A perspective on the world as Diamond sees it
Reviewed by Peter Forbes
The World Until Yesterday
by Jared Diamond
Orion/Allen Lane. £20

jared Diamond is one of the few people who have changed the way we see human nature and our history. By suggesting that the place of human beings in the scheme of things can be studied as we observe any other natural phenomenon, he has formulated some very powerful ideas that counter our habitual arrogance.

Diamond's aim in this book is to show that the lifestyles of traditional peoples still have something to teach us. But readers who love his broad panoptic sweep over the course of human history may feel its absence in the early chapters, which smack a little too much of an anthropology primer. As an evolutionary biologist, Diamond has ploughed the same furrow for five decades: New Guinea, a place in which Stone Age peoples only encountered Westerners in the 1930s. In the West, removal of dangerous people from society and the restitution of damage is the priority, not emotional closure. He suggests that something could be learnt from the traditional approach, especially in California, where the propensity to lock people up is one of the factors bankrupting the state. The classic Diamond, the one who cuts to the chase with great explanatory power, emerges in the later chapters, the most telling of which concerns diet.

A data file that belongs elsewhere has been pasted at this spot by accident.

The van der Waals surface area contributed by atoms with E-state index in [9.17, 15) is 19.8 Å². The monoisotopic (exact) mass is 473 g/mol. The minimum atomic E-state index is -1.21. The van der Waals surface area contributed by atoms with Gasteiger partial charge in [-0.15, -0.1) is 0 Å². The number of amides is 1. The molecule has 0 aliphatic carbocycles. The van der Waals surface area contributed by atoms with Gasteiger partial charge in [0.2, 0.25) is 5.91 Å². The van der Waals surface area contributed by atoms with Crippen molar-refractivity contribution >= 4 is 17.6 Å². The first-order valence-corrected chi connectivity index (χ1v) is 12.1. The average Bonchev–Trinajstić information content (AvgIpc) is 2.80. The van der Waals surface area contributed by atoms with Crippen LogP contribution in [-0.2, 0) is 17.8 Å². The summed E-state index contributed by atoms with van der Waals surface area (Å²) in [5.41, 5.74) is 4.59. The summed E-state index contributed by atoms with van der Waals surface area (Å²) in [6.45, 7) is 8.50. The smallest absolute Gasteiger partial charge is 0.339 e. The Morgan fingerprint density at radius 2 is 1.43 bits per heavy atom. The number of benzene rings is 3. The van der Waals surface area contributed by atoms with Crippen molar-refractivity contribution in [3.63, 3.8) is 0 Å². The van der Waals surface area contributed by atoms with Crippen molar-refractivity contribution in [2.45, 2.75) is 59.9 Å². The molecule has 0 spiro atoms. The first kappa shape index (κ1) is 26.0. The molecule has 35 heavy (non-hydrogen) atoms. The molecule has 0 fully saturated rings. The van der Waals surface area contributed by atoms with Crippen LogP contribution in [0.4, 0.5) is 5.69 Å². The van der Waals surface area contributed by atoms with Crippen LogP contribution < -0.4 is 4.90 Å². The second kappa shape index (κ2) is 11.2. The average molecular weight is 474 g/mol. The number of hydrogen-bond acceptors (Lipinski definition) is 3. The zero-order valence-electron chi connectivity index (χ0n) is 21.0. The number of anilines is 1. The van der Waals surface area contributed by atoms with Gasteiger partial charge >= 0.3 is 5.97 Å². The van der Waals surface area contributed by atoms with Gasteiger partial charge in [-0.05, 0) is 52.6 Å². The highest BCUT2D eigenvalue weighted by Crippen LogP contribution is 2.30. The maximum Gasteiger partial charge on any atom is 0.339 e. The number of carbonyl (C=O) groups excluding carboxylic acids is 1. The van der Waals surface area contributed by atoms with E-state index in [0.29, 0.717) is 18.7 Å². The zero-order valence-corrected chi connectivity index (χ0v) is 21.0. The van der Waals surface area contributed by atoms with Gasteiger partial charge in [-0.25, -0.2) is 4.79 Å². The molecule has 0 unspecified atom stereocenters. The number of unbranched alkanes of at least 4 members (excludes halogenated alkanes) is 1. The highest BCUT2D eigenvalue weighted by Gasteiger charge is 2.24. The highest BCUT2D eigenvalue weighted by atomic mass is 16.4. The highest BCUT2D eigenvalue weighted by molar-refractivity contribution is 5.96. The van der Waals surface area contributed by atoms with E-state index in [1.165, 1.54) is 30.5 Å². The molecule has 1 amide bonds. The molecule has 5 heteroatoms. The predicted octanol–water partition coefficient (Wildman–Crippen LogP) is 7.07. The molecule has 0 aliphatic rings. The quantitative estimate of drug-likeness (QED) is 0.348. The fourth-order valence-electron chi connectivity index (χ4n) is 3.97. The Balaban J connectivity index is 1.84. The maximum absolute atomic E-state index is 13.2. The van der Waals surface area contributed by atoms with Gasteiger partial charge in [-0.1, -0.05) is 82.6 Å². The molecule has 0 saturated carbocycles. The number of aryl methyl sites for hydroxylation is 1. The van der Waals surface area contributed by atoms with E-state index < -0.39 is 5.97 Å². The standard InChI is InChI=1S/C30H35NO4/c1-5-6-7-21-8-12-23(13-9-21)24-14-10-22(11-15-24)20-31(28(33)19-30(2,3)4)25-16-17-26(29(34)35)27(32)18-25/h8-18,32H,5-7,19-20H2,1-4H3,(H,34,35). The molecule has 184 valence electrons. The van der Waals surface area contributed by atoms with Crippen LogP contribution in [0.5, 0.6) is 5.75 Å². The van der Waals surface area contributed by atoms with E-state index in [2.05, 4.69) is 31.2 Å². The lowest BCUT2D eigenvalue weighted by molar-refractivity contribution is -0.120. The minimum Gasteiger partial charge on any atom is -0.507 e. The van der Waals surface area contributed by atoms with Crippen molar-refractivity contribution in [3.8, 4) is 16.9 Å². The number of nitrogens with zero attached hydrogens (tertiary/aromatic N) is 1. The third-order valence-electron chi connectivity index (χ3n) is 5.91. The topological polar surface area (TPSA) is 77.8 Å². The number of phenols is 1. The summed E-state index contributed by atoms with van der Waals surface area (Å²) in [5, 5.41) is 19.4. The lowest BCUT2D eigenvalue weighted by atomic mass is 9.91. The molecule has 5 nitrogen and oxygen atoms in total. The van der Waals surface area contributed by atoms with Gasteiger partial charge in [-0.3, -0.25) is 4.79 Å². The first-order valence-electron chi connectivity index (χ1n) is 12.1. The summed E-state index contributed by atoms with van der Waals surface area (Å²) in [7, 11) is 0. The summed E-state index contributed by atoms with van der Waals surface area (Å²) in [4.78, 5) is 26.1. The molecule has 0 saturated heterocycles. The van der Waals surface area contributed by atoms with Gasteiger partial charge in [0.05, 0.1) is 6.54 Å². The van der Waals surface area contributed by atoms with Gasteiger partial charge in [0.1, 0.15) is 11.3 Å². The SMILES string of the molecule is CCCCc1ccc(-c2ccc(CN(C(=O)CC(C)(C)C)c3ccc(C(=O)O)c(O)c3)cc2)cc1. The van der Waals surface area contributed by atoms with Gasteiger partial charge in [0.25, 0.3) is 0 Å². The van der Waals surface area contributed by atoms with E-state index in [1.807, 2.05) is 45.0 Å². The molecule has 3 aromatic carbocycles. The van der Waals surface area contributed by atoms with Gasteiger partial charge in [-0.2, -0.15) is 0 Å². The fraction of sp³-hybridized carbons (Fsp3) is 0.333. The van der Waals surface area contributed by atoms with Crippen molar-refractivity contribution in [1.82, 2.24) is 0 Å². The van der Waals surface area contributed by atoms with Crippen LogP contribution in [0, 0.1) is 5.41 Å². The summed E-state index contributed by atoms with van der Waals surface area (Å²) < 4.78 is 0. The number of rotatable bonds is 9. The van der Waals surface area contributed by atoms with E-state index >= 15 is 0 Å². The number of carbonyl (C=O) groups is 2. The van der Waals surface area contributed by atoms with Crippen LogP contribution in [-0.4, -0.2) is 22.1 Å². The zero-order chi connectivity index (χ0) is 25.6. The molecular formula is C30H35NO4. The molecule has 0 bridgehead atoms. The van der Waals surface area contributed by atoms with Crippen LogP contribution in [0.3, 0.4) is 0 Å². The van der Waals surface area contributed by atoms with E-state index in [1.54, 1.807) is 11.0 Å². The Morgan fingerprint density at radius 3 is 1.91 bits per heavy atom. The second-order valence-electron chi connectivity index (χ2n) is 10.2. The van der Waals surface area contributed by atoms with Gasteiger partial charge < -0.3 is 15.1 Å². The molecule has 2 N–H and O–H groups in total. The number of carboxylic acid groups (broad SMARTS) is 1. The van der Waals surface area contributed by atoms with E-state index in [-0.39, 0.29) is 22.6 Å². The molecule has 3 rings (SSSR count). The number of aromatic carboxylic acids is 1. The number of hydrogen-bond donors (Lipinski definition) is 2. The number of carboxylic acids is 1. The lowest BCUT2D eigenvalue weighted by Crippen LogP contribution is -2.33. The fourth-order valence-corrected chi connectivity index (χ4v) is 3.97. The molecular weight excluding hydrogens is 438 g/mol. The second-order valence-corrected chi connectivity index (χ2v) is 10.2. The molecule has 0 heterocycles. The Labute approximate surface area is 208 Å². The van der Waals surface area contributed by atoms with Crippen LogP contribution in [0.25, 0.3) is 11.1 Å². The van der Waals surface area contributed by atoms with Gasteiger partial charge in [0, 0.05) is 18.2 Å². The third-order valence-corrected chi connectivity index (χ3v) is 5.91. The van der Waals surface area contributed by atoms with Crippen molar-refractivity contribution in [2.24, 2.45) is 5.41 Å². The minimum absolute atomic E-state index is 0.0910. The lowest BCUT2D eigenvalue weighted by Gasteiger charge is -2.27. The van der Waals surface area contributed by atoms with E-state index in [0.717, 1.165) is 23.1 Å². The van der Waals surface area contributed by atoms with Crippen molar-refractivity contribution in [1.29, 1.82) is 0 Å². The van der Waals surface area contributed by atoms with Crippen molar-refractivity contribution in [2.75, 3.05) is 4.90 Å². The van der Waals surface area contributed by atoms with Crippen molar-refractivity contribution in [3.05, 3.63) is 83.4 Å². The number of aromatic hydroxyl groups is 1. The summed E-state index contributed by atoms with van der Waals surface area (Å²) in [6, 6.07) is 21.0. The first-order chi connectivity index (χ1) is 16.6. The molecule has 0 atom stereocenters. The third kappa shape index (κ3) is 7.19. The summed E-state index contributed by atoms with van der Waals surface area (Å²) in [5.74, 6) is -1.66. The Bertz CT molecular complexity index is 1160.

It seems that when most of the world went hungry and whole populations were decimated by famine, natural selection produced adaptations which then proved counterproductive when famine turned to feast. Europeans have had several centuries to get used to a much more regular availability of food. He is also good at explaining the difference between the characteristic diseases of large farming populations, as in the West, and small hunter-gatherer bands. Farming populations tend to suffer from acute disease (such as measles) which lead to personal immunity. These diseases can only develop in large populations. The hunter-gathers never caught them; they, in turn, tend to have chronic diseases (leprosy, yaws) and deficiency diseases such as beriberi and scurvy. And they don't develop personal immunity, which is why contact between Westerners and hunter-gatherers was so devastating after the fateful collision of the Old and New Worlds in 1492. The World Until Yesterday is Diamond's homage to the region and the people he loves: the place that has sustained him and nurtured his thought. He tells us that we need to recalibrate our sense of history. Prehistory should not be seen as some arcane specialism of interest only to a few. In the era of climate change, we need to know how and why we suddenly blossomed as a species in the last 5 per cent of our existence and then became a plague on the earth. Diamond, more than anyone else, has shown us how to begin this reassessment. —The Independent